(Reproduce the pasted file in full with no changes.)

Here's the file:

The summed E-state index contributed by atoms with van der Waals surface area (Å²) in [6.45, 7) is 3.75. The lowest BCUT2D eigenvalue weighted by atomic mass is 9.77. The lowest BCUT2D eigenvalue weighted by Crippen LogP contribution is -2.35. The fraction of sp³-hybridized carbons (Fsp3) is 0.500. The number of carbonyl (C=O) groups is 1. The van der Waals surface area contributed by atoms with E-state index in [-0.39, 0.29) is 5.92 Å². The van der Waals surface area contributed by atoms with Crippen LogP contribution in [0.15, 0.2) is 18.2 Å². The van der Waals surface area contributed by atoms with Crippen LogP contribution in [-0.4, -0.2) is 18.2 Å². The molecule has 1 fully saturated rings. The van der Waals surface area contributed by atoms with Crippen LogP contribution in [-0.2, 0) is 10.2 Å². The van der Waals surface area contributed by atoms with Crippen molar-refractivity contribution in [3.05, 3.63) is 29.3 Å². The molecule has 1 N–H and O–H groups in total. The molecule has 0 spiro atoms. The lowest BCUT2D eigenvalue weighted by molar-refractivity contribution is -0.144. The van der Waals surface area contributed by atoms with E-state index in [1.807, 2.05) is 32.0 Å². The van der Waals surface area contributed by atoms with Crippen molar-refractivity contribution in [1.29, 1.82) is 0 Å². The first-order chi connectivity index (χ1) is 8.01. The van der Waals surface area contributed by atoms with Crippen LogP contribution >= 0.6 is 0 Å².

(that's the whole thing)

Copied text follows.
The summed E-state index contributed by atoms with van der Waals surface area (Å²) in [6.45, 7) is 3.75. The lowest BCUT2D eigenvalue weighted by atomic mass is 9.77. The lowest BCUT2D eigenvalue weighted by Crippen LogP contribution is -2.35. The fraction of sp³-hybridized carbons (Fsp3) is 0.500. The number of carbonyl (C=O) groups is 1. The van der Waals surface area contributed by atoms with E-state index in [-0.39, 0.29) is 5.92 Å². The van der Waals surface area contributed by atoms with Crippen LogP contribution in [0.15, 0.2) is 18.2 Å². The van der Waals surface area contributed by atoms with Crippen LogP contribution in [-0.4, -0.2) is 18.2 Å². The molecule has 1 fully saturated rings. The van der Waals surface area contributed by atoms with Crippen LogP contribution in [-0.2, 0) is 10.2 Å². The van der Waals surface area contributed by atoms with Crippen molar-refractivity contribution in [3.05, 3.63) is 29.3 Å². The molecule has 1 N–H and O–H groups in total. The molecule has 0 spiro atoms. The lowest BCUT2D eigenvalue weighted by molar-refractivity contribution is -0.144. The van der Waals surface area contributed by atoms with E-state index in [1.807, 2.05) is 32.0 Å². The van der Waals surface area contributed by atoms with Crippen molar-refractivity contribution in [1.29, 1.82) is 0 Å². The first-order chi connectivity index (χ1) is 8.01. The van der Waals surface area contributed by atoms with Crippen LogP contribution >= 0.6 is 0 Å².